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New solutions are needed to tackle the German housing crisis

By Anna Dukhno
June 14, 2019

The Knauf Group is supporting initiatives to tackle Germany’s housing crisis — ranging from prefabricated modular homes to the creation of new affordable apartments on existing rooftops.

Affordable urban housing is now a major issue in most countries with new United Nations research stating that the percentage of the world’s population living in urban areas will increase from 55% today to 68% by 2050.

In Germany that urban population percentage will be a staggering 84.3% by 2050.

The country has been feeling the pressure of unsustainable urbanisation for years. German property prices have soared by 60% since 2010 and rents have doubled from 2008 as increasing numbers of people move to cities and put even more demand on the limited housing supply available.

Government missing new building target

Christopher Dürr, head of our Berlin office says: “The German Federal Government has set itself a very ambitious target of 1.5 million new homes between 2017 and 2021. Unfortunately, only 300,000 are being built every year rather than the 375,000 needed to stay on target.”

So, how can Knauf Insulation and Knauf Gypsum help? We have joined with other leading construction companies and German policy-makers to examine a range of possible solutions.

Lightweight affordable rooftop homes

For example, a recent study found that across Germany’s major cities an additional 1.1 million new lightweight apartments could be added to the top of 580,000 buildings.

“Such a move would not require expensive new building plots and would provide affordable, low-energy homes that could be easily integrated into existing residential blocks,” says Christopher. “There is also a vast amount of commercial space that is ripe for rooftop development ranging from garages to supermarkets.”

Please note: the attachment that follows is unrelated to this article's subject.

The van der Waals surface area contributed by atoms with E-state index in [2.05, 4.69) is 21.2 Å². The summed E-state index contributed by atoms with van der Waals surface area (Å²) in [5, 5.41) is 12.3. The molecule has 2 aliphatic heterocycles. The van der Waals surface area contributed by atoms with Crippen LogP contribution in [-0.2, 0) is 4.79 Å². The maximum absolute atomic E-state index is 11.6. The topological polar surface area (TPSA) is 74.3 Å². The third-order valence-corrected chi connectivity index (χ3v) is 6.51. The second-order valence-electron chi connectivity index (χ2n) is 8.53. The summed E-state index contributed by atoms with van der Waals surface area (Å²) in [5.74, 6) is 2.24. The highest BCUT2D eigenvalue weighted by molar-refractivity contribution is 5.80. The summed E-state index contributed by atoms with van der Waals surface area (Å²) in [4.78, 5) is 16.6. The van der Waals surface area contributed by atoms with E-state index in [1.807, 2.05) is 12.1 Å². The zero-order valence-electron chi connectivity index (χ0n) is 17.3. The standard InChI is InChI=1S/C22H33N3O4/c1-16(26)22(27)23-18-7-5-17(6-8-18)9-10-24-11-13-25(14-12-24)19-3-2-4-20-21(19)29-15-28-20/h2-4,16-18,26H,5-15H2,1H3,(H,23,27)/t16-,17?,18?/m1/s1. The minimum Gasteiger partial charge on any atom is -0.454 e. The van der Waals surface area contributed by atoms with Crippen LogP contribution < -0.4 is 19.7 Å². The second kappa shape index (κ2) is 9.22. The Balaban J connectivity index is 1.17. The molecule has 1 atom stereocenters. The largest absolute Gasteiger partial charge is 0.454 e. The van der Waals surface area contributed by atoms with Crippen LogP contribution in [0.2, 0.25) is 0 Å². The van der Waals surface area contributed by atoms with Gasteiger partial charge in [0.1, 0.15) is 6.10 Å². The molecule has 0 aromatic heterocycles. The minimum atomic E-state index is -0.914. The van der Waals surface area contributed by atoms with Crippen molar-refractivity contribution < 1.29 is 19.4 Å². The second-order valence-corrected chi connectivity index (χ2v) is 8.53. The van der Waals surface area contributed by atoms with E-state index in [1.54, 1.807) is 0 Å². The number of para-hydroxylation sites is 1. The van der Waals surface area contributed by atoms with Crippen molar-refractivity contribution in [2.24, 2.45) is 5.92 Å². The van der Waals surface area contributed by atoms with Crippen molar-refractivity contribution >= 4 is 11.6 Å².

Modular homes offer a quick efficient solution

Knauf Insulation has also been examining the potential of providing modular or prefabricated affordable homes where sections can be built in manufacturing facilities before being transported to designated affordable home sites where they can be assembled in large numbers quickly and efficiently.

In addition, we are continuously communicating the financial benefits of energy efficiency measures. The German government recently launched the Baukindergeld central fund to grant eligible families money to buy or build their own modern house or flat.

“German households spend a huge amount of their income on housing costs, by making their homes more energy efficient they will make significant savings that will contribute to more sustainable urban living costs in the long term,” says Christopher.

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Affordable urban housing is an era-defining issue

It is challenge recognised by a recent European Commission report which stated: “Access to affordable, energy-efficient housing is a challenge. Around 10% of households in the European Union spend over 40% of their income on housing costs.”

“As with other countries and cities around the world, affordable urban housing in Germany has become an era-defining issue,” says Christopher. “It is vital that we are part of the solution to make our urban environment more sustainable.”

It is sentiment echoed by the new United Nations population report which states: “To ensure the benefits of urbanisation are fully shared, policies to manage urban growth need to ensure access to infrastructure and social services for all, focusing on the needs of the urban poor and other vulnerable groups for housing, education, health care, work and a safe environment.”